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Many observers were disappointed with the recent demo of the AI-enabled “Optimus” robot at Tesla’s AI Day. One reviewer cleverly titled his article “Sub-Optimus.” However, these views actually miss the point. Whatever else may be said of Elon Musk, he is a genius at sensing timing and opportunity, applying technology and providing the necessary resources.
The quality and enthusiasm of the engineering team suggest Optimus could succeed, even if it takes longer than the estimate of 3 to 5 years for full production. If successful, Optimus could bring personal robots into the mainstream within a decade.
Although initially expensive at an estimated $20,000, an Optimus sibling in 2032 could be as commonplace in shops or factories as Tesla is today on the road. Fast forward another 10 years and humanoid robots in daily life could be commonplace, whether at home or in stores and restaurants, in factories and warehouses, or in health and home care settings.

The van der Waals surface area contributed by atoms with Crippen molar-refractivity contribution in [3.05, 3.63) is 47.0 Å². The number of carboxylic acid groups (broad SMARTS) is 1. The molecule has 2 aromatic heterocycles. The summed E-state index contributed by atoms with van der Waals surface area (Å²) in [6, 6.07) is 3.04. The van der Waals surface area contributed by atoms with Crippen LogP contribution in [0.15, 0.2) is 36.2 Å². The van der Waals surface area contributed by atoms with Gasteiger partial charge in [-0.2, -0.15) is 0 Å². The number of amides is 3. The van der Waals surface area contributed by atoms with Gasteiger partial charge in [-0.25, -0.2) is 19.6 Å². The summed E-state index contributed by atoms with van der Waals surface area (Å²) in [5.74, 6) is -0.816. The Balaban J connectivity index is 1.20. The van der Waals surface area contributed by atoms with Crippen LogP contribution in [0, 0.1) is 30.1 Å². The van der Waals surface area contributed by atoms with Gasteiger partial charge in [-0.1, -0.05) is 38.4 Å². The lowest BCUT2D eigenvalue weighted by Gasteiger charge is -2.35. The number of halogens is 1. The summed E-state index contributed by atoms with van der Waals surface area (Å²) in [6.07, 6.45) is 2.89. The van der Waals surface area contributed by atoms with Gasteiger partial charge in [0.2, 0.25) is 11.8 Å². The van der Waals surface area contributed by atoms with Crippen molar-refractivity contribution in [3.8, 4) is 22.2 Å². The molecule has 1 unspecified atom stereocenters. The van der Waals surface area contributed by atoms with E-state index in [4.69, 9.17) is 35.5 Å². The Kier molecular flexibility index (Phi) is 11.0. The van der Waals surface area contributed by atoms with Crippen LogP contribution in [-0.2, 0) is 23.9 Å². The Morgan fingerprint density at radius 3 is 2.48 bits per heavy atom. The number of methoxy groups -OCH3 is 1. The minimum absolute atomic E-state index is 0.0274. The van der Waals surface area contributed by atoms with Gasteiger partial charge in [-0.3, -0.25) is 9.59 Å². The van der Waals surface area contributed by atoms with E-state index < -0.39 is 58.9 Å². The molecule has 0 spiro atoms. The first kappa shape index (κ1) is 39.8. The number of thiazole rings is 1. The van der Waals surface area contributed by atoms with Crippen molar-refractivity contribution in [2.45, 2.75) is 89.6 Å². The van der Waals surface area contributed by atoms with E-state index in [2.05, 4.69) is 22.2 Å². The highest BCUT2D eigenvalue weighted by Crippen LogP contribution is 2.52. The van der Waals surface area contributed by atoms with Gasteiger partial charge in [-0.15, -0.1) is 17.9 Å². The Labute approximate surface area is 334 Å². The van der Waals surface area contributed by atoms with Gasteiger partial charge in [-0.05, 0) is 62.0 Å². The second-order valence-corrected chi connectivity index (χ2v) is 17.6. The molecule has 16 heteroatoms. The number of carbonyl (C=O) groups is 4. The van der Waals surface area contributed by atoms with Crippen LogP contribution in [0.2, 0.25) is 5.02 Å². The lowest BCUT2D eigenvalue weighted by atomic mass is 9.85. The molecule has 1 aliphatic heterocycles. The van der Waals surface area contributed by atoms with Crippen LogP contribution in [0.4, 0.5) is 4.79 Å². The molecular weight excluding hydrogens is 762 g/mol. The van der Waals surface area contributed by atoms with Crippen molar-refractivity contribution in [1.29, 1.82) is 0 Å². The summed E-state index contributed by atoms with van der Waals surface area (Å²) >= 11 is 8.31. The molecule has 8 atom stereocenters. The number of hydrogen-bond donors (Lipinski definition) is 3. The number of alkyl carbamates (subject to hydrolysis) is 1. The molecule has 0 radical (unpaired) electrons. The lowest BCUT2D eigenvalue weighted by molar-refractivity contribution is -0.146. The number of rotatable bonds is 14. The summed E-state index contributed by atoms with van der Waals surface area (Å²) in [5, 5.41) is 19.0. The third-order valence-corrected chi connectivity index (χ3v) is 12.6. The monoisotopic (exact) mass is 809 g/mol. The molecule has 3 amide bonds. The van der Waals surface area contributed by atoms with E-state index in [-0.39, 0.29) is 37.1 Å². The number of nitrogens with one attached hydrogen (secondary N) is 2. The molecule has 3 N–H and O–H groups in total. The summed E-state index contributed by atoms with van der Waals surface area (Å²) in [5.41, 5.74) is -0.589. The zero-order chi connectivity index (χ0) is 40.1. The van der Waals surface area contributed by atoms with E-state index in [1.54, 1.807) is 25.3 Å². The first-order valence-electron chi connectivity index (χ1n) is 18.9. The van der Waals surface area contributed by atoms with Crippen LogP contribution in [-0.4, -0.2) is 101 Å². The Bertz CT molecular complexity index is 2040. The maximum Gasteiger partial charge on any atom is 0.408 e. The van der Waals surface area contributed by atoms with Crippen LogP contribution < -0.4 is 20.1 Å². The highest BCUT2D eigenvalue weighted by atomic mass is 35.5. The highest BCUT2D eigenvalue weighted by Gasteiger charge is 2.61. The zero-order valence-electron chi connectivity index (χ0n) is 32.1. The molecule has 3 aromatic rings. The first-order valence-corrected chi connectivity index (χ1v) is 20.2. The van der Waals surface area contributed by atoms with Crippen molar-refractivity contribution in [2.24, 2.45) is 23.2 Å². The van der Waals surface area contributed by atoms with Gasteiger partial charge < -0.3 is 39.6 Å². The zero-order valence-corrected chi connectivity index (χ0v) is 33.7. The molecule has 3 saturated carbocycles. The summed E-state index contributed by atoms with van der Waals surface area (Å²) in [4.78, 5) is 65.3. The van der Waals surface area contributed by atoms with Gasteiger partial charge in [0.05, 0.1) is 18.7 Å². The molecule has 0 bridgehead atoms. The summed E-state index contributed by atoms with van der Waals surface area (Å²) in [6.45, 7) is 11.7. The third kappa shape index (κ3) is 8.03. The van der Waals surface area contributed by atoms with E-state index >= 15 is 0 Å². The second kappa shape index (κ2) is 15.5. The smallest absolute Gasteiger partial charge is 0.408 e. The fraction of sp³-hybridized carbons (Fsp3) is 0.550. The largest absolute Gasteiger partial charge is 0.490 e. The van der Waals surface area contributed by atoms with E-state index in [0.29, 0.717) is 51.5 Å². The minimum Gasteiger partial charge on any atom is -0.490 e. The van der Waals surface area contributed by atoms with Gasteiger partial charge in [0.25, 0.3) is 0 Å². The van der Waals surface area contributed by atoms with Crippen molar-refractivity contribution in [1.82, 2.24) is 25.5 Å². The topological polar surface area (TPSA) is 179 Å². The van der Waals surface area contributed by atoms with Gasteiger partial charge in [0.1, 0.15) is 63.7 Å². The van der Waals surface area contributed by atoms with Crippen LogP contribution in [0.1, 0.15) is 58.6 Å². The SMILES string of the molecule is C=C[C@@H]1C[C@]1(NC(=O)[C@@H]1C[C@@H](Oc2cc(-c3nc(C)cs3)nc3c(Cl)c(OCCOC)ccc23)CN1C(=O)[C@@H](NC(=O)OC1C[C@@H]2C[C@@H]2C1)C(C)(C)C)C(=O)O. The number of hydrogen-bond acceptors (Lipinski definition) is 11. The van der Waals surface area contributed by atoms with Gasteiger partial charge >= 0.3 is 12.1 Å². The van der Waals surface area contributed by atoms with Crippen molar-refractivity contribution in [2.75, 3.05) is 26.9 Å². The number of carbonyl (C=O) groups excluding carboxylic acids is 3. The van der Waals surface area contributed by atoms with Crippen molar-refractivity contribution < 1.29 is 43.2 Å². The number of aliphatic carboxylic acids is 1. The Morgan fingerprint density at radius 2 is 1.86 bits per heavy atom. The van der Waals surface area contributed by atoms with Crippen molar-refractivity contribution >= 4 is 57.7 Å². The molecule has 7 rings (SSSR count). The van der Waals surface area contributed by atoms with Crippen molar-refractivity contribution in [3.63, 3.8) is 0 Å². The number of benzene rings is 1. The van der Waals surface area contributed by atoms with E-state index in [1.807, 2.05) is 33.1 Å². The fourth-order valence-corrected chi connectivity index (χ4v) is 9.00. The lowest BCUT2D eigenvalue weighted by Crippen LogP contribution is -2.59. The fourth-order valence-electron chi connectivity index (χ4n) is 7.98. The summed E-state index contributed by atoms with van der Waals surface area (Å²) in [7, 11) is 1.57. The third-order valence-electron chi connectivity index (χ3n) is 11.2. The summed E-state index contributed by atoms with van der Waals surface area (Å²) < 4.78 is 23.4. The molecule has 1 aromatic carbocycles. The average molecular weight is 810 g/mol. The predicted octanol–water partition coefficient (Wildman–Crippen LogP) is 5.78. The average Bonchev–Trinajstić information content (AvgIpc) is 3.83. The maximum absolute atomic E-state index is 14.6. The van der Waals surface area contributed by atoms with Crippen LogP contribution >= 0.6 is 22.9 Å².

AI hype: Interacting with robots
In this vision, the idea of an “artificial friend,” an emotionally intelligent android as portrayed by Kazuo Ishiguro in Klara and the Sun, does not seem so farfetched. Neither do “digients” (short for “digital entities”), as described by Ted Chiang in The Lifecycle of Software Objects. Digients are artificial intelligences created within a purely digital world that inhabit a digital shared space (much like the emerging metaverse) but also can be downloaded into physical robots such that they can interact with people in the real world.
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